Schizophrenia is a debilitating mental disorder that is believed to manifest itself based on predisposing genetic changes and environmental factors. The authors of a study published in Frontiers in Psychiatry (2018) write that cannabis, “…can increase the risk of developing schizophrenia, and usage rates are elevated in individuals who carry genetic risk alleles for the disorder.” This has been documented in the literature, as has the identification of the single-nucleotide polymorphism in the neuregulin 1 (NRG1) gene that is associated with both cannabis sensitivity and is a susceptibility gene for schizophrenia. Endocannabinoid System (ES) changes have also been found in the prefrontal cortex of patients with schizophrenia so a group in Australia sought to investigate the early development of the ES in mice to determine if that development was altered in mice with NRG1 mutations.
Chesworth, Long, Weickert, and Karl published results of their research in February 2018 which examined development of the ES though mRNA expression analysis and determine if there were changes in the mouse endocannabinoid signaling system through early development (measured 8 times postnatally starting at day 7 and ending on day 161). The researchers quantitatively measured mRNA levels of cannabinoid receptor 1 (CB1R) and enzymes involved in the metabolism and degradation of 2-arachidonylglycerol (2-AG) in two regions of the brain known to be connected to schizophrenia, the prelimbic cortex and hippocampus). Interestingly, the group found no difference between male and female mice in levels of expression so pooled their data.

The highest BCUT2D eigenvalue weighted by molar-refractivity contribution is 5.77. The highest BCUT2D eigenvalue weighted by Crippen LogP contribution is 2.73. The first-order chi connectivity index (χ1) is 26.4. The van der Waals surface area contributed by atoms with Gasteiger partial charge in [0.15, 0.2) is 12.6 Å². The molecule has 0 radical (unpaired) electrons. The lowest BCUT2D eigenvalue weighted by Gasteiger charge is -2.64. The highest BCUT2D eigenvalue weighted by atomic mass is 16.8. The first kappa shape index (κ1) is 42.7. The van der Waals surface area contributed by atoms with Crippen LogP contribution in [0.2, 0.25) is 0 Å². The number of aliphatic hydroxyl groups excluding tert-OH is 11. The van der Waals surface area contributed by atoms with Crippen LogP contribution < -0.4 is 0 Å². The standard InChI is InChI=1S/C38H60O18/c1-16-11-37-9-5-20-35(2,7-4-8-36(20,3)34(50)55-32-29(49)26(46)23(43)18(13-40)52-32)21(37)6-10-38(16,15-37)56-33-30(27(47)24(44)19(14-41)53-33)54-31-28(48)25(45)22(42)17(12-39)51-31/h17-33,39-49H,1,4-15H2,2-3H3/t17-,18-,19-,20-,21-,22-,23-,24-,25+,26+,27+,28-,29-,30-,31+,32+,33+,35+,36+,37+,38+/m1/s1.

The results showed that there was no difference in ES development based on mRNA expression between the NRG1 mutant mice and control mice. The hippocampus expressed mRNA differently than the prelimbic cortex. The enzymes and CB1R expression analysis showed differences in expression timing through the developmental timeline and location of measurement. The expression changes over time align with known mRNA expression profiles in humans including a reduction in MGLL mRNA expression consistent in the time period after puberty in humans. The significance of this is the potential to suggest that these mRNA expression development patterns in mice models may be similar to humans including those individuals who have the NRG1 mutation and may develop schizophrenia later in life.
The research suggests that ES development reaches its peak earlier in the hippocampus with a longer period of change in the prelimbic cortex. The authors postulated, “…the role of the endocannabinoid system in the stabilization of cortical excitatory synapses, the balancing excitatory and inhibitory neurotransmission, and strengthening or elimination of excitatory cortical synapses during adolescence support the extended maturation of this system in the prelimbic cortex compared to the hippocampus.” In fact, this developmental period in the mouse model corresponds to the adolescent period in humans; this group postulates that this developmental period may be expressly susceptible to disruption by early cannabinoid exposures (cannabis use) thus contributing to the observed evidence of cannabinoid-induced psychosis.
Sources: Frontiers in Psychiatry